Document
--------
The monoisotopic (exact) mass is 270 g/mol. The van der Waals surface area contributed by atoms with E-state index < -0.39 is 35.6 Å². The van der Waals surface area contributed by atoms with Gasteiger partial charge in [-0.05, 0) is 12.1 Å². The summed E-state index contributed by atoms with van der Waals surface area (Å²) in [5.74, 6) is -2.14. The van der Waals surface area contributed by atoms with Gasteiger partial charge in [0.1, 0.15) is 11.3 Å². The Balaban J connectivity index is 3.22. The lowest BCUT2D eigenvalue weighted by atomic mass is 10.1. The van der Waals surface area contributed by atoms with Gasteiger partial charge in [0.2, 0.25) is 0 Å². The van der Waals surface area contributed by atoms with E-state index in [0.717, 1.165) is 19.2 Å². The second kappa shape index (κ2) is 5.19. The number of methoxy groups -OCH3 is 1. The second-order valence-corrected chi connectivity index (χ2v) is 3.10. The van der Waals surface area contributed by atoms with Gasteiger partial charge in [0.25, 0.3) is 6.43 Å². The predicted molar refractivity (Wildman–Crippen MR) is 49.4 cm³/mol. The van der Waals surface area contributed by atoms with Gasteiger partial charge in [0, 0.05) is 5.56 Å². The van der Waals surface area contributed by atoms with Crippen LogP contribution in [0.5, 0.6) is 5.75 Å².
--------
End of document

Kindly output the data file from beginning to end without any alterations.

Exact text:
The monoisotopic (exact) mass is 270 g/mol. The van der Waals surface area contributed by atoms with E-state index < -0.39 is 35.6 Å². The van der Waals surface area contributed by atoms with Gasteiger partial charge in [-0.05, 0) is 12.1 Å². The summed E-state index contributed by atoms with van der Waals surface area (Å²) in [5.74, 6) is -2.14. The van der Waals surface area contributed by atoms with Gasteiger partial charge in [0.1, 0.15) is 11.3 Å². The Balaban J connectivity index is 3.22. The lowest BCUT2D eigenvalue weighted by atomic mass is 10.1. The van der Waals surface area contributed by atoms with Gasteiger partial charge in [0.2, 0.25) is 0 Å². The van der Waals surface area contributed by atoms with E-state index in [0.717, 1.165) is 19.2 Å². The second kappa shape index (κ2) is 5.19. The number of methoxy groups -OCH3 is 1. The second-order valence-corrected chi connectivity index (χ2v) is 3.10. The van der Waals surface area contributed by atoms with Gasteiger partial charge in [0.25, 0.3) is 6.43 Å². The predicted molar refractivity (Wildman–Crippen MR) is 49.4 cm³/mol. The van der Waals surface area contributed by atoms with Gasteiger partial charge in [0, 0.05) is 5.56 Å². The van der Waals surface area contributed by atoms with Crippen LogP contribution in [0.5, 0.6) is 5.75 Å².